Mainstream 7200rpm drives come in several flavours, 2MB, 8MB and 16MB of cache and with the wide variety of capacities. Buying a 2MB cache drive isn’t really a smart move anymore as the price delta to go from a 2MB to 8MB cached drive is usually ~$10. In the case of 16MB drives (currently only the Maxtor DiamondMax 10) which also offer NCQ support as well as being one of the few native SATA drives (Seagate’s barracuda 7200. 7 is another), it is obvious that the 16MB cache allow the DiamondMax10 to be the best performer for a 7200rpm drive and the NCQ and drive capacity allows for the drive to be immediately implemented in a server environment. Realistically the only competition in terms of performance for these drives are the 10k rpm drives.

Currently, two IDE drives support 10k rpm spindle speed (with 8MB of cache) and the advantages are obvious: significantly reduced access times. The downside is that (a) the drives are exceptionally expensive, (b) the highly competitive Maxtor 16MB cache drives represent a significantly improved value hands-down.

So will it be 10k@8MB ot 7.2k@16MB?
Ok let’s have a look at some numbers,

AVG Transfer rate
Maxtor DiamondMax 10 (NCQ on) — 54.5MB/s
Maxtor DiamondMax 10 (NCQ off) — 54.6MB/s
WD Raptor II — 64.9MB/s
with HDTach 3.0, it’s fairly evident that the Raptor is superior by a significant margin.

Burst Transfer
Maxtor DiamondMax 10 (NCQ on) — 131.7MB/s
Maxtor DiamondMax 10 (NCQ off) — 136.3MB/s
WD Raptor II — 118.7MB/s
here the tables are reversed however burst transfers are not as significant as average throughput.

Random Access Time
Maxtor DiamondMax 10 (NCQ on) — 13.9ms
Maxtor DiamondMax 10 (NCQ off) — 13.8ms
WD Raptor II — 7.9ms
The Raptor has a significantly reduced access time (42% advantage) however we don’t see anywhere near a 42% advantage in terms of benchmarked throughput performance … This is due to the larger cache count on the DiamondMax10: with the larger cache, the performance of the drive depends less and less on the mechanics of the drive (i.e., it reduces the effect of the rpm advantage the Raptors have)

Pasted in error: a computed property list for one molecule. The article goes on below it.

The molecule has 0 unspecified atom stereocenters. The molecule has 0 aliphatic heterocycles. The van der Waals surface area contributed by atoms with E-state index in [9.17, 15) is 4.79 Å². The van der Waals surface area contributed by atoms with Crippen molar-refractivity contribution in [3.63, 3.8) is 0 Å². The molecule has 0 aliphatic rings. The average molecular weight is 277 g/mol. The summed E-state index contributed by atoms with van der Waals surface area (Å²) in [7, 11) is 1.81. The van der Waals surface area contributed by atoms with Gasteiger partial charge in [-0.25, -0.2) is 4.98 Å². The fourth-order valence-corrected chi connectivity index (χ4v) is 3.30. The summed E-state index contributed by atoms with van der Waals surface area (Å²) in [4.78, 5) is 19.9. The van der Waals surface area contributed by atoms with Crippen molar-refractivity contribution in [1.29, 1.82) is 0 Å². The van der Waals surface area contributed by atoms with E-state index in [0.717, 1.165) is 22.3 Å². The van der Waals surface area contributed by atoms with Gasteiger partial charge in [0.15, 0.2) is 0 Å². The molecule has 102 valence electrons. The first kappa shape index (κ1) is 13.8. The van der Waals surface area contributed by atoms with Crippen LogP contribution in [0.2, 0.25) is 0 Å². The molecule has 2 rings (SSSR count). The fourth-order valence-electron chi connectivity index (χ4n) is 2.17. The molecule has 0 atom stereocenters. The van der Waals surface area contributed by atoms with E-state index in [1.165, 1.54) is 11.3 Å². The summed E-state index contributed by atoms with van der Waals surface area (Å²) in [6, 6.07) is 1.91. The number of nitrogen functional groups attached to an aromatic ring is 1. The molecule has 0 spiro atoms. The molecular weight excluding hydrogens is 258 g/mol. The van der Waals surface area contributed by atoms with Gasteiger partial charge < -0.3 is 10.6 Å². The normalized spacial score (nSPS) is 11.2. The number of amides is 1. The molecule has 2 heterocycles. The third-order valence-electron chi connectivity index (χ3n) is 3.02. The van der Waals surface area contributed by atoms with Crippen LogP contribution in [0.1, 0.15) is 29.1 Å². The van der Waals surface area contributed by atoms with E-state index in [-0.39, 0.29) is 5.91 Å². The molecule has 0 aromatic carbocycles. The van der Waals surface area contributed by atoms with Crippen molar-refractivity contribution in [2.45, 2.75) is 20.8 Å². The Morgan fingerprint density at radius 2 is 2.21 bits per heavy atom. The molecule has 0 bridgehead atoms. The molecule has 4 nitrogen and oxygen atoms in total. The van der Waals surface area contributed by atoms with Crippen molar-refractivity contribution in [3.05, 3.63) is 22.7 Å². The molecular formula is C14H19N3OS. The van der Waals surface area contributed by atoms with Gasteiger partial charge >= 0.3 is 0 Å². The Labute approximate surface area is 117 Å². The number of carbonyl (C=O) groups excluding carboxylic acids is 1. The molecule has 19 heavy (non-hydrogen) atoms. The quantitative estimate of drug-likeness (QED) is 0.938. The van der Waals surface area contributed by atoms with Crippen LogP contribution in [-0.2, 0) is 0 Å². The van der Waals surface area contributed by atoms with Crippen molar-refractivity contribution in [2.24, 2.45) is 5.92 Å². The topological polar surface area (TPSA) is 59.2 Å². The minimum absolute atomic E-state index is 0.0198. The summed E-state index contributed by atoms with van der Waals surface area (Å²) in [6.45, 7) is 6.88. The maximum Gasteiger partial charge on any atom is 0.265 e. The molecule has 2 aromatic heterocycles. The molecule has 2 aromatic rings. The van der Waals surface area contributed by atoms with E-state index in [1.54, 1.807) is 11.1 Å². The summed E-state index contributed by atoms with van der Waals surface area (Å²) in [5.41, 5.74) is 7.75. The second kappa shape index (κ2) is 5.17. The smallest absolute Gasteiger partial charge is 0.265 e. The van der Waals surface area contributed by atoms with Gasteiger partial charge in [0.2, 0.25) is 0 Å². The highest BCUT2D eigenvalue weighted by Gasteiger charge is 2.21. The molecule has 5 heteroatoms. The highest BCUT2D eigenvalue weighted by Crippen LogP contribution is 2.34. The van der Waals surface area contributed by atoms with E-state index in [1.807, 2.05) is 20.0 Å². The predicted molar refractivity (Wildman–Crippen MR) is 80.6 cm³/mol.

Diskbench 2.3 – 250mb file
Maxtor DiamondMax 10 (NCQ on) — 16.2MB/s (30.7sec)
Maxtor DiamondMax 10 (NCQ off) — 15.3MB/s (33.6sec)
WD Raptor II — 13. 0MB/s (38. 2sec)
Here we can see the cache-advantage flex it’s muscles: a 17%-25% advantage in real-world performance (impressive if we consider the access-time disadvantage the Maxtors are operating with).

anandtech offers similar results with the Maxtor and wd trading spots back and forth with the 16MB Maxtor generally keeping up with or beating the 8MB Raptors (albeit by non-massive margins). Here is the 8MB Raptor pulling ahead by a non-insignificant margin


Summarizing the SYSmark scores, the Raptor comes out on top but with a very small lead


the Raptor pulls ahead with a small lead in UT2004 load times,


however the Raptor comes in last when multitasked heavy-disk access is thrown at it:


From a value perspective, there is almost no reason to recommend the WD 10k drives: one can get a 300GB Maxtor 16MB cache drive for the same price as a 74gb Raptor II. Now if the Raptor swept the floor it would probably be justifiable to purchase it however that was not the case. Perhaps if/when a 10k 16MB cache drive is released, the high-end drive market can be a bit more clear-cut.

HDD Brand:
Brand doesn’t matter all that much: people can tell you nightmare stores about Company X and recommend Company Y, however it’s probably equally possible to find nightmare stories about Company Y. While there may be bad drives (for instance the IBM/Hitatchi GXP75), it doesn’t mean that the entire product line will be bad.

Basic Knowledge of Hard Disk Drive: Definitions

February 28th, 2011 Comments off

Basic Knowledge of Hard Disk DriveIDE — This is simply an abbreviation for integrated-drive-electronics which is a physical attachment interface and is affiliated with the term ATA. It is often incorrectly used to describe a specific type of IDE/ATA interface known as Parallal-ATA (see PATA). See ATA.